Stay tuned.

Some Thoughts On One Long-Term Effect Of The Coronavirus

On March 1, Forbes Magazine posted an article about the long-term impact of the coronavirus. Obviously the article was written before America went on lockdown and the stock market felt the full impact of the epidemic.

The article reports:

The new coronavirus Covid-19 will end up being the final curtain on China’s nearly 30 year role as the world’s leading manufacturer.

“Using China as a hub…that model died this week, I think,” says Vladimir Signorelli, head of Bretton Woods Research, a macro investment research firm.

China’s economy is getting hit much harder by the coronavirus outbreak than markets currently recognize. Wall Street appeared to be the last to realize this last week. The S&P 500 fell over 8%, the worst performing market of all the big coronavirus infected nations. Even Italy, which has over a thousand cases now, did better last week than the U.S.

So who wins as China loses its place as the world’s leading manufacturer?

The article notes:

Yes. It is Mexico’s turn.

Mexico and the U.S. get a long. They are neighbors. Their president Andres Manuel Lopez Obrador wants to oversee a blue collar boom in his country. Trump would like to see that too, especially if it means less Central Americans coming into the U.S. and depressing wages for American blue collar workers.

According to 160 executives who participated in Foley & Lardner LLP’s 2020 International Trade and Trends in Mexico survey, released on February 25, respondents from the manufacturing, automotive and technology sectors said they intended to move business to Mexico from other countries – and they plan on doing so within the next one to five years.

“Our survey shows that a large majority of executives are moving or have moved portions of their operations from another country to Mexico,” says Christopher Swift, Foley partner and litigator in the firm’s Government Enforcement Defense & Investigations Practice.

Swift says the move is due to the trade war and the passing of the USMCA.

The article points out one of the major problems with manufacturing in Mexico:

Safety remains a top issue for foreign businesses in Mexico who have to worry about kidnappings, drug cartels, and personal protection rackets. If Mexico was half as safe as China, it would be a boon for the economy. If it was as safe, Mexico would be the best country in Latin America.

“The repercussions of the trade war are already being felt in Mexico,” says Miralles.

Mexico replaced China as the U.S. leading trading partner. China overtook Mexico only for a short while.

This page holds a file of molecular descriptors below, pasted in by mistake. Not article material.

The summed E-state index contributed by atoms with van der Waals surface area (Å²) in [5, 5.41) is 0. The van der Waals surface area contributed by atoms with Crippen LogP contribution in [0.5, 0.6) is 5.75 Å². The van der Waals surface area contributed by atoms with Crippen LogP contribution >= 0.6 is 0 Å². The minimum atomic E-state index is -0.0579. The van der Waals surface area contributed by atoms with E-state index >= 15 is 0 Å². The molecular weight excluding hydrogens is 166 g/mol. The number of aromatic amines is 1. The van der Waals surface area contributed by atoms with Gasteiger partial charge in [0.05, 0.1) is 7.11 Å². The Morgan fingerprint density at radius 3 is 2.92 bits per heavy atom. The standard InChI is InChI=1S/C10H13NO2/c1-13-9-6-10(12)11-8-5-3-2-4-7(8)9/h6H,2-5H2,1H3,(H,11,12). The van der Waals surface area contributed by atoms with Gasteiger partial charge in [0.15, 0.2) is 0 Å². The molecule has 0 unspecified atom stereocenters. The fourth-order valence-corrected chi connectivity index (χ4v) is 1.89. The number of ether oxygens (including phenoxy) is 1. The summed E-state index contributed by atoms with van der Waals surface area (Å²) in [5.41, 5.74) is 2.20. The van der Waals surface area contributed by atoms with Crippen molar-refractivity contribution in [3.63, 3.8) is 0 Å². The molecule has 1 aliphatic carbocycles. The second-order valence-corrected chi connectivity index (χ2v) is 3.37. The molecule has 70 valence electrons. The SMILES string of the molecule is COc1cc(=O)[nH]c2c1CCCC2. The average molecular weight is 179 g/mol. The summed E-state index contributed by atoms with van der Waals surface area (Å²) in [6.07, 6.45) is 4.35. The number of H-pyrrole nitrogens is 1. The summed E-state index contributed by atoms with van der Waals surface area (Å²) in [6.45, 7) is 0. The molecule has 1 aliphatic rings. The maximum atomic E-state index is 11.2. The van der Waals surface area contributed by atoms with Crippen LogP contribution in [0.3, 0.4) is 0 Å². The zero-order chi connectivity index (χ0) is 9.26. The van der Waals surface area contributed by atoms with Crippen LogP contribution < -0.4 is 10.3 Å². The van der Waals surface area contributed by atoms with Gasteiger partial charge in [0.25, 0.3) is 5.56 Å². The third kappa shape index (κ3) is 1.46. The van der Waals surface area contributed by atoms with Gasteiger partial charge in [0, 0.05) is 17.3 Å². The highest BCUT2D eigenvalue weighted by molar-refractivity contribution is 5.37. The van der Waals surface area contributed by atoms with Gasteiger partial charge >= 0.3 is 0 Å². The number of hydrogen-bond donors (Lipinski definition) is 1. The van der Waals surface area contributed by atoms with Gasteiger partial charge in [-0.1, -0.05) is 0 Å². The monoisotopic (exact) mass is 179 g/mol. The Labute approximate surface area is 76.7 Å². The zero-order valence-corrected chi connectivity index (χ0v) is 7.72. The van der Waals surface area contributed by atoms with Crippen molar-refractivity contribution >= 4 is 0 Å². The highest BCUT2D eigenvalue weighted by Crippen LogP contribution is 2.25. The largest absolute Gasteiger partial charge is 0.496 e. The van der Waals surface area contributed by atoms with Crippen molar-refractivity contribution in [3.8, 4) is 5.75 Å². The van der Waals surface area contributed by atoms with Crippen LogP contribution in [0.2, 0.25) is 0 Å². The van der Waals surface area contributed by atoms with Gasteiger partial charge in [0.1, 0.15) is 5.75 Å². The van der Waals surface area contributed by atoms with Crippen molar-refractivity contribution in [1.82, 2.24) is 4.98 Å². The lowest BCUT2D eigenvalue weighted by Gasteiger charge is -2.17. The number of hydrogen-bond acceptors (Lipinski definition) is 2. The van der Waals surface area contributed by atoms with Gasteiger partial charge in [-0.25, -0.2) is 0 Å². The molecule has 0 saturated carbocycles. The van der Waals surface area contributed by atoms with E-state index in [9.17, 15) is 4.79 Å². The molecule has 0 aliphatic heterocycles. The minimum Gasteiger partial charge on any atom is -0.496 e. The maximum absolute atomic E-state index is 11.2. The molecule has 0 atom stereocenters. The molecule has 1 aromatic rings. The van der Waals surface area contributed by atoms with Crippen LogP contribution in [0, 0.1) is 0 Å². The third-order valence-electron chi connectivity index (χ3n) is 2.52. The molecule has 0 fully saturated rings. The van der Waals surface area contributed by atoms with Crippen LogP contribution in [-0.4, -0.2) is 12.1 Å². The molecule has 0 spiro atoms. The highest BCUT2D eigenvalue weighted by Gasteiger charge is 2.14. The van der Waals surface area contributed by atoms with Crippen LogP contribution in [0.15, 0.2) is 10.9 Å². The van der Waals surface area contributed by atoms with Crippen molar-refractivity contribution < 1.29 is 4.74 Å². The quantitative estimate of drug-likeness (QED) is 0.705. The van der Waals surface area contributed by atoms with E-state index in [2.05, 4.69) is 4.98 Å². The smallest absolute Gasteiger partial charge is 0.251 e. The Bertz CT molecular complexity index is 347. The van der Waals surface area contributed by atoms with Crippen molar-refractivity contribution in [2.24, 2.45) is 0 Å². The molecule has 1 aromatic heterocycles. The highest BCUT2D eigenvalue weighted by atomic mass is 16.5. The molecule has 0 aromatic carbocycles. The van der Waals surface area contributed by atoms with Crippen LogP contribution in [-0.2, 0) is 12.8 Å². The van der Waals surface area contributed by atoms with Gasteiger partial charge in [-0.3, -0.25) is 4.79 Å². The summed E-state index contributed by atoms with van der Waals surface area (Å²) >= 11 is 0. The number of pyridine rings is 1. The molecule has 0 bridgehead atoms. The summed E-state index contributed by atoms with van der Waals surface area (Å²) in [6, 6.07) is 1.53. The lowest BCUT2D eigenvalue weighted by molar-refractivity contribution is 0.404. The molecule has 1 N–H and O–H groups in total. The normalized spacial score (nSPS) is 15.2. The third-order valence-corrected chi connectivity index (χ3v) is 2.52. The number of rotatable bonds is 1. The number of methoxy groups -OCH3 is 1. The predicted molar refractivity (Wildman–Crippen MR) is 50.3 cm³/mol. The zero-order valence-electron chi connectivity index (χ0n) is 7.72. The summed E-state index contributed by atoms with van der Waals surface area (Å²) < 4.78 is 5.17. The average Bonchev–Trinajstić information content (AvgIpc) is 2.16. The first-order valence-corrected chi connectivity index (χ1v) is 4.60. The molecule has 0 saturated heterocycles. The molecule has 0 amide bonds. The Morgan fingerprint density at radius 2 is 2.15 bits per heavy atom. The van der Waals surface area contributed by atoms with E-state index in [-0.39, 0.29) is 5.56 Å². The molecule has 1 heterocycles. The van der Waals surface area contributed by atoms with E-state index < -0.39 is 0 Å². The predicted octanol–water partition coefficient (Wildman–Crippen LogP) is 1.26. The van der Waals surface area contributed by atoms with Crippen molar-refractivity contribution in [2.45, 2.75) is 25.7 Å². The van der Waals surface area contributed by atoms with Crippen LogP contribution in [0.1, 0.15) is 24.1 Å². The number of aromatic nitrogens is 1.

A strong Mexican economy would solve a lot of problems for America if the drug cartels and other illegal activities could be stopped. A strong Mexican economy would provide incentive for migrants from poorer South American countries to remain there and work. It might ebb the flow of illegals into America that burden the American welfare system and negatively impact the wages of Americans on the lower end of the wage scale.

There will always be drawbacks to outsourcing manufacturing to a country that is controlled by a group of tyrants. American companies who scream about civil rights in America have been willing to overlook sweatshops in China. It is time to add the concept of conscience to the corporate decision-making process.

Abetting Child Abuse

On July 3, Real Clear Politics posted an article titled, “Lara Logan Reports: Cartels “Renting Kids To Fake Families” Then Sending Them Back To Be “Recycled”.” There are a few things that need to be considered when discussing the crisis at our southern border. The first is that if either the Democrats or the Republicans in Congress wanted to end the crisis, they could. The Democrats want future voters, the swamp-dwellers in the Republican party want cheap labor for their corporate sponsors. There are also rumors of payoffs to Congressmen by the cartels, but that isn’t yet proven. Second of all, the crisis at the border is being used as a political cudgel against a President the swamp does not like. As long as the crisis is useful, it will continue. Any mention of compassion is simply window dressing to cover actions that do not include compassion. I’m sorry if that sounds cynical, but it is honest. Congress makes the laws. If the laws are bad, Congress can change them. The same applies to any deportations this weekend. The deportations are in accordance with the laws currently in place. If Congress does not like the laws, it should change them—not scream hysterically when they are followed.

The article reports:

Lara Logan interviews incoming Acting Commissioner of Customs and Border Protection Mark Morgan about the uproar over conditions for children at some border facilities and broken laws that led to the migrant crisis.